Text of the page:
leadership roles including president of
Adat Shalom and the Jewish Community
Center of Metropolitan Detroit. He was
a member of the Jewish Federation of
Metropolitan Detroit Board of Governors
for 20 years. He served on the boards of
the United Jewish Foundation, JVS, Hillel
Day School, United Hebrew Schools,
BBYO and the Holocaust Memorial
Center. He also served Federation's
Alliance for Jewish Education and many
other causes, including the National
Executive Committee of the United Jewish
Appeal Young Men's Leadership Cabinet.
Irwin was introduced to Adat Shalom
by his friend and law associate Alan
Nachman. Irwin was key in rescuing the
synagogue from severe financial problems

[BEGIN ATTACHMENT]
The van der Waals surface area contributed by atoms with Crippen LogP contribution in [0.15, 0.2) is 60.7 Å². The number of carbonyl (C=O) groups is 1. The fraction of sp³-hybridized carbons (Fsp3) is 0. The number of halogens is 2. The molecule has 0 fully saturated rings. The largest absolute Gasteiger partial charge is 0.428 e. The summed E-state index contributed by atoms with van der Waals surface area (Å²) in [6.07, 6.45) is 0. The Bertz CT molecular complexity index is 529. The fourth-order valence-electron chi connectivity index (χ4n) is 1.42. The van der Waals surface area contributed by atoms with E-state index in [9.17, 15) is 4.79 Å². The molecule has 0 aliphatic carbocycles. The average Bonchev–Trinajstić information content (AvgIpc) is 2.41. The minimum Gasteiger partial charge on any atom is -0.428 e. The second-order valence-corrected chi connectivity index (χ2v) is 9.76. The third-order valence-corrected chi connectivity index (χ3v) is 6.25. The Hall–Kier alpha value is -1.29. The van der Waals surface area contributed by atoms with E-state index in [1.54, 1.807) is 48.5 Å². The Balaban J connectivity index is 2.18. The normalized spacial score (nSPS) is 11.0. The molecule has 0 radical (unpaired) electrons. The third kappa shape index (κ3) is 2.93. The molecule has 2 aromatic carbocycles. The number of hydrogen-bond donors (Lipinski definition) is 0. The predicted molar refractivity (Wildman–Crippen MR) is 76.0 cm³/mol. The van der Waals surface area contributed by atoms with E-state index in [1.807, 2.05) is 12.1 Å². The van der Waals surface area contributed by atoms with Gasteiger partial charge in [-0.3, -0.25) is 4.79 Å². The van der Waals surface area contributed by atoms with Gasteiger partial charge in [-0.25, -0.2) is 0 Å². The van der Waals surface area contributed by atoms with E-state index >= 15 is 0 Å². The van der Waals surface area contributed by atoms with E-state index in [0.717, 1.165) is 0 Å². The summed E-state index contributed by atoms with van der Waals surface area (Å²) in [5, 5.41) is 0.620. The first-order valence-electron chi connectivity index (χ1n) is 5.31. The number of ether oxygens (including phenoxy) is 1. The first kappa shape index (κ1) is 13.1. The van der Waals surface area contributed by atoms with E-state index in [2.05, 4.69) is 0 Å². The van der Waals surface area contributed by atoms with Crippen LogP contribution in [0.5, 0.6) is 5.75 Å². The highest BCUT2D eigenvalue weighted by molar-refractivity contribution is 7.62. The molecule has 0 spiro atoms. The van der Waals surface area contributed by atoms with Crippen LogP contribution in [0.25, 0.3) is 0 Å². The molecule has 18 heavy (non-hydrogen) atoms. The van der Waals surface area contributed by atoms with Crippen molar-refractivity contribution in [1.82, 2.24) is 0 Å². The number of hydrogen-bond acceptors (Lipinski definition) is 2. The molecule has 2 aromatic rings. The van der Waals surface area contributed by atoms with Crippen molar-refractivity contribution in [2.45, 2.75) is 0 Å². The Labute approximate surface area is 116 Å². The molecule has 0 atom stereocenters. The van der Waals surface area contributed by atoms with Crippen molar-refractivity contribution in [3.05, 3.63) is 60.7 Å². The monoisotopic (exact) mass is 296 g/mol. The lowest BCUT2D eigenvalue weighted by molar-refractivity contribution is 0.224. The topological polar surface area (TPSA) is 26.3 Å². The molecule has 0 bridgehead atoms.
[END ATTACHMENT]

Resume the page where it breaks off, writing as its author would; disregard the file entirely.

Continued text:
in the early 1970s.
Adat Shalom Executive Director Alan
Yost praised Irwin's "commitment and
dedication on behalf of the synagogue
during his entire affiliation.
"He lived and breathed Adat Shalom.
His leadership was critical in Adat
Shalom's emerging out of bankruptcy."
When Irwin was president of the JCC
in the mid-2000s, he was instrumental in
turning it around during a time of bud-
getary distress. JCC Executive Director
Mark Lit said, "Everything Irwin did
was with great intensity and integrity.
Whether being president of the JCC or
being a family man or a friend, it was
always done with the greatest honor, love
and dedication:'
Sharon Hart was Irwin's longtime
friend and associate. They both belonged
to the Koach study group and both were
dedicated to promoting continuing
adult Jewish education. Together, they
founded the Seminars for Adult Jewish
Enrichment (SAJE), the successful and
popular communal program that brought
together rabbis and leaders from all
Jewish denominations.
Last year, in recognition of their many
achievements in the Jewish community,
Irwin and Sharon were each awarded
Federation's 2012 Lifetime Achievement
Award.
"Irwin was thrilled to be the recipi-

Obituaries on page 70